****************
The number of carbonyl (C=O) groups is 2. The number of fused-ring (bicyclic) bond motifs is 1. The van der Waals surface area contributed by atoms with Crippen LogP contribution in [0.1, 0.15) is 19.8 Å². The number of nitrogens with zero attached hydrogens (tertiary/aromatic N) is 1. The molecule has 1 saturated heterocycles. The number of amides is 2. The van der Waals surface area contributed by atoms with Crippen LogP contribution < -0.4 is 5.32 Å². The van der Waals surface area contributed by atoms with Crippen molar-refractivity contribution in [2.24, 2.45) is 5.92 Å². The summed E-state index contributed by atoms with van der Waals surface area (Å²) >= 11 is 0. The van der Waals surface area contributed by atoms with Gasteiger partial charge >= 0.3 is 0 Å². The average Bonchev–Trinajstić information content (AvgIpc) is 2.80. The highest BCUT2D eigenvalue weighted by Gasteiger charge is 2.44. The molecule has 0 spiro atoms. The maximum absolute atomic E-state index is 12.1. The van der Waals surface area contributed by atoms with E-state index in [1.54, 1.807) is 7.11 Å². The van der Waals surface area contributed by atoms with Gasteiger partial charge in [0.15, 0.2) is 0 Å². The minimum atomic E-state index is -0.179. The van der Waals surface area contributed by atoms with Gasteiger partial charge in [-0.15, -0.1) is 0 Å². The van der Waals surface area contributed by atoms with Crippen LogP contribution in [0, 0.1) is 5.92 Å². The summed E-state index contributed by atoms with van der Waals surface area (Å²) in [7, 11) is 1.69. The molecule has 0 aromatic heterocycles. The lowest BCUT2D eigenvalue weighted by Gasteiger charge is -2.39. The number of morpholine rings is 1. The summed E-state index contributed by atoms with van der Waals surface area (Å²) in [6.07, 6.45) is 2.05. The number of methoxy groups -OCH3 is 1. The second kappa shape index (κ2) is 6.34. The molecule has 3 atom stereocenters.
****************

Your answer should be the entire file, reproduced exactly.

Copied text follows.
The number of carbonyl (C=O) groups is 2. The number of fused-ring (bicyclic) bond motifs is 1. The van der Waals surface area contributed by atoms with Crippen LogP contribution in [0.1, 0.15) is 19.8 Å². The number of nitrogens with zero attached hydrogens (tertiary/aromatic N) is 1. The molecule has 1 saturated heterocycles. The number of amides is 2. The van der Waals surface area contributed by atoms with Crippen LogP contribution < -0.4 is 5.32 Å². The van der Waals surface area contributed by atoms with Crippen molar-refractivity contribution in [2.24, 2.45) is 5.92 Å². The summed E-state index contributed by atoms with van der Waals surface area (Å²) >= 11 is 0. The van der Waals surface area contributed by atoms with Gasteiger partial charge >= 0.3 is 0 Å². The average Bonchev–Trinajstić information content (AvgIpc) is 2.80. The highest BCUT2D eigenvalue weighted by Gasteiger charge is 2.44. The molecule has 0 spiro atoms. The maximum absolute atomic E-state index is 12.1. The van der Waals surface area contributed by atoms with E-state index in [1.54, 1.807) is 7.11 Å². The van der Waals surface area contributed by atoms with Gasteiger partial charge in [0.15, 0.2) is 0 Å². The minimum atomic E-state index is -0.179. The van der Waals surface area contributed by atoms with Gasteiger partial charge in [-0.15, -0.1) is 0 Å². The van der Waals surface area contributed by atoms with Crippen LogP contribution in [0, 0.1) is 5.92 Å². The summed E-state index contributed by atoms with van der Waals surface area (Å²) in [7, 11) is 1.69. The molecule has 0 aromatic heterocycles. The lowest BCUT2D eigenvalue weighted by Gasteiger charge is -2.39. The number of morpholine rings is 1. The summed E-state index contributed by atoms with van der Waals surface area (Å²) in [6.07, 6.45) is 2.05. The number of methoxy groups -OCH3 is 1. The second kappa shape index (κ2) is 6.34. The molecule has 3 atom stereocenters.